Rican (bilingual street-op), 1986
Kantuta ritual para orch, 1976; Antillas, 1981; Resonancia esférica, 1982; Llegó la banda, 1984;Joceo, str, 1987; Pasacalle, band, 1988; Concierto de metal para un recuerdo, 1989; Suspensión de soledad en tres tiempos, 1990 Vocal. 9 poemas Zen, S, T, fl, gui, 1975; Canto: 28 de septiembre, S, pf, 1975; 3 Songs from El Barrio, Bar, pf, 1977; Elegía a los inocentes caidos, SATB, orch, 1978; Mano de hierro, A, gui, 1987; A capella, 4vv, 1983; Madrigal, Ct, T, B, 1984; A Delicate Fire, A, gui, 1986; Romance, boy S/S, gui, 1988; Romance, chorus, 1988; Unknown Ports from the Full-Time Jungle, S, pf, 1992 Chbr. Str Qt no.1, 1976; Suite, Tercer mundo, fl, rec, 2 gui, perc, 1977; Música, 2 vc, fl, cl, 1978; Rumbo, vc, pf, 1984; Street Music, fl, trbn, 2 perc, 1980; kool Breeze, fl, bn, cl, 1982; Graffiti Nuyorican, perc, pf, 1983; Housing Project, sax qt, 1985; Bolero and Hip-Hop on Myrtle Avenue, ob, pf. 1986; Str Qt no.2, 1987; Caribe urbano, fl, ob, cl, hn, pf, 1990. A Sensitive Mambo in Transformation, elec. gui, synth, drumset, cl, db, 1991; Obra pública, wind qnt, 1992; Loaisai, b cl, mar, 1993; Trío concertante en tres realidades, vn, va, vc, 1995 Perc. Tamboleo, 1972; 124 E. 107th Street, 6 perc, tape, nar/actor, 1979; Bembé, 4 perc, 1981;Urbanización, 1985; Palm Tree with Spanish figurines, trmp, 1987; Rapeo, snare drum, 1988; Eco para un grito gris, mar, 1994 Pf. 4 piezas, 1974; Montuno, 1981; Del tingo al tango, 1984; Danza para Rhonda, 1986; Mulata fantasía, 1987; Bella Aleyda, 1989 Gui. 3 fragmentos, gui, 1973; Pavana, gui/pf, 1977; Dualidad, 2 gui, 1979; Síntesis, gui. tape, 1979; Toque, 4 gui, 1981; Abrazo, 4 gui, 1984 Tape Composición electrónica, 1978; 3 estudios, computer, 1979 Principal publishers: American Composers Editions, A. M.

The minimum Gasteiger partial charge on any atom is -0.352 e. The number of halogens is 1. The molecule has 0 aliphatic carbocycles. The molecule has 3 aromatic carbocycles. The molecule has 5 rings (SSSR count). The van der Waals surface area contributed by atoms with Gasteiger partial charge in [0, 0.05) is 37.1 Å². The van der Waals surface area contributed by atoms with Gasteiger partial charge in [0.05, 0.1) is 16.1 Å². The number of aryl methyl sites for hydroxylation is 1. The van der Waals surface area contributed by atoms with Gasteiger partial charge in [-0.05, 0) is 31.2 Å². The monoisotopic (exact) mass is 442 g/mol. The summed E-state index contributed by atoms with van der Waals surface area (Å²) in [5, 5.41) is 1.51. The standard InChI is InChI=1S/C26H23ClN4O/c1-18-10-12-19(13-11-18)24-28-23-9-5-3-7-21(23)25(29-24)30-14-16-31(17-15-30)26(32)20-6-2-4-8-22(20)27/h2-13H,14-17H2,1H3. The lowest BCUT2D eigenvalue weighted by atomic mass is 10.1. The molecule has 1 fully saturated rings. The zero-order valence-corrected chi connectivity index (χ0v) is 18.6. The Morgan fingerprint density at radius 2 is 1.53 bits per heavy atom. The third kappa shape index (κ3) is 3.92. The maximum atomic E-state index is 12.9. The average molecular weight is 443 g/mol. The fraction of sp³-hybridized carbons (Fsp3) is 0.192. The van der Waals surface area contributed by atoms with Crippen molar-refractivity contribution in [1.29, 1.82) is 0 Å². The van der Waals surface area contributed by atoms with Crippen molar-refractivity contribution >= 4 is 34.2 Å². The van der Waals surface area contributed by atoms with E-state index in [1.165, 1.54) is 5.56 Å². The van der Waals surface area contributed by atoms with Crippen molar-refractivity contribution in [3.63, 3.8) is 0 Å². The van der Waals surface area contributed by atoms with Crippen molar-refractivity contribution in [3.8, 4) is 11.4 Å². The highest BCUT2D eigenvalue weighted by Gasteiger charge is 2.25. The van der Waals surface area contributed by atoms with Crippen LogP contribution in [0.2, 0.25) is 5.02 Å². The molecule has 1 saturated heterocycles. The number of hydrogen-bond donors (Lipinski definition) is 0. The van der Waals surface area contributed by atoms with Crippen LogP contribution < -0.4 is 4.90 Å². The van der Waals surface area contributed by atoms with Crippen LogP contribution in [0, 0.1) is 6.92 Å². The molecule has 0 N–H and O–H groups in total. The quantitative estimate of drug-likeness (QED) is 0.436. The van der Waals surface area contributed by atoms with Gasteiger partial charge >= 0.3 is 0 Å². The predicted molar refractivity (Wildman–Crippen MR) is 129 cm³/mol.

Percussion, Instituto de Cultura Puertorriqueña. North/South, Quadrivium Music BIBLIOGRAPHY D. Thompson
‘Contemporary String Music From Puerto Rico’ American String Teacher, xxxvi/1 (1984). 37-41
‘La música contemporánea en Puerto Rico’, RMC, xxxviii (1984), 110-17
Coriún Aharonián
‘Die gewaltsme Schˆnheit des urbanen Lebens’. Musiktexte, no. 61 (1995), 33-4

City's Sonorus graffiti' inspires composer Ortiz

(San Juan Star, 19 de Junio de 1991).

Ortiz's 'E. 107th St. ' dominates concert by New Music Ensemble

(The Buffalo News, 14 de Noviembre de 1983).

Tránsito de la Orquesta Sinfónica